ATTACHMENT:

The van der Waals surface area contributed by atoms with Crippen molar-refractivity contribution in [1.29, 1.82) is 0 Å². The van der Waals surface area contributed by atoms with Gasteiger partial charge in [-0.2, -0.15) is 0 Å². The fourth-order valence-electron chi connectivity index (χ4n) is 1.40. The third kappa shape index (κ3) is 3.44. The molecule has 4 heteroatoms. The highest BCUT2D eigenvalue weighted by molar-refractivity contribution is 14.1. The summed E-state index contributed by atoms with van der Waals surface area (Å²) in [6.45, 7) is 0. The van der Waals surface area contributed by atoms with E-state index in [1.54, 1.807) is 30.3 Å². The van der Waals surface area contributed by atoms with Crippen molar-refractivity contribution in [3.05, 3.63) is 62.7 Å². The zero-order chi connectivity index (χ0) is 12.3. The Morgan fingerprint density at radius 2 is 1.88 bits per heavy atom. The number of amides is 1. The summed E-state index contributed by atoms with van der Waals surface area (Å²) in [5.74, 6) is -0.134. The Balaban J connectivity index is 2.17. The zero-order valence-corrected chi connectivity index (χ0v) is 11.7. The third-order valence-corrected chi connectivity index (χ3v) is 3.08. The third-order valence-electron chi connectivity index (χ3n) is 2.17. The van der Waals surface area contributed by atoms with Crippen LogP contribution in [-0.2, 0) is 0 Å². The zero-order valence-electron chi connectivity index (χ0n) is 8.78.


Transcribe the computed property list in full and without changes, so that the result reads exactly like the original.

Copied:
The van der Waals surface area contributed by atoms with Crippen molar-refractivity contribution in [1.29, 1.82) is 0 Å². The van der Waals surface area contributed by atoms with Gasteiger partial charge in [-0.2, -0.15) is 0 Å². The fourth-order valence-electron chi connectivity index (χ4n) is 1.40. The third kappa shape index (κ3) is 3.44. The molecule has 4 heteroatoms. The highest BCUT2D eigenvalue weighted by molar-refractivity contribution is 14.1. The summed E-state index contributed by atoms with van der Waals surface area (Å²) in [6.45, 7) is 0. The van der Waals surface area contributed by atoms with E-state index in [1.54, 1.807) is 30.3 Å². The van der Waals surface area contributed by atoms with Crippen molar-refractivity contribution in [3.05, 3.63) is 62.7 Å². The zero-order chi connectivity index (χ0) is 12.3. The Morgan fingerprint density at radius 2 is 1.88 bits per heavy atom. The number of amides is 1. The summed E-state index contributed by atoms with van der Waals surface area (Å²) in [5.74, 6) is -0.134. The Balaban J connectivity index is 2.17. The zero-order valence-corrected chi connectivity index (χ0v) is 11.7. The third-order valence-corrected chi connectivity index (χ3v) is 3.08. The third-order valence-electron chi connectivity index (χ3n) is 2.17. The van der Waals surface area contributed by atoms with Crippen LogP contribution in [-0.2, 0) is 0 Å². The zero-order valence-electron chi connectivity index (χ0n) is 8.78.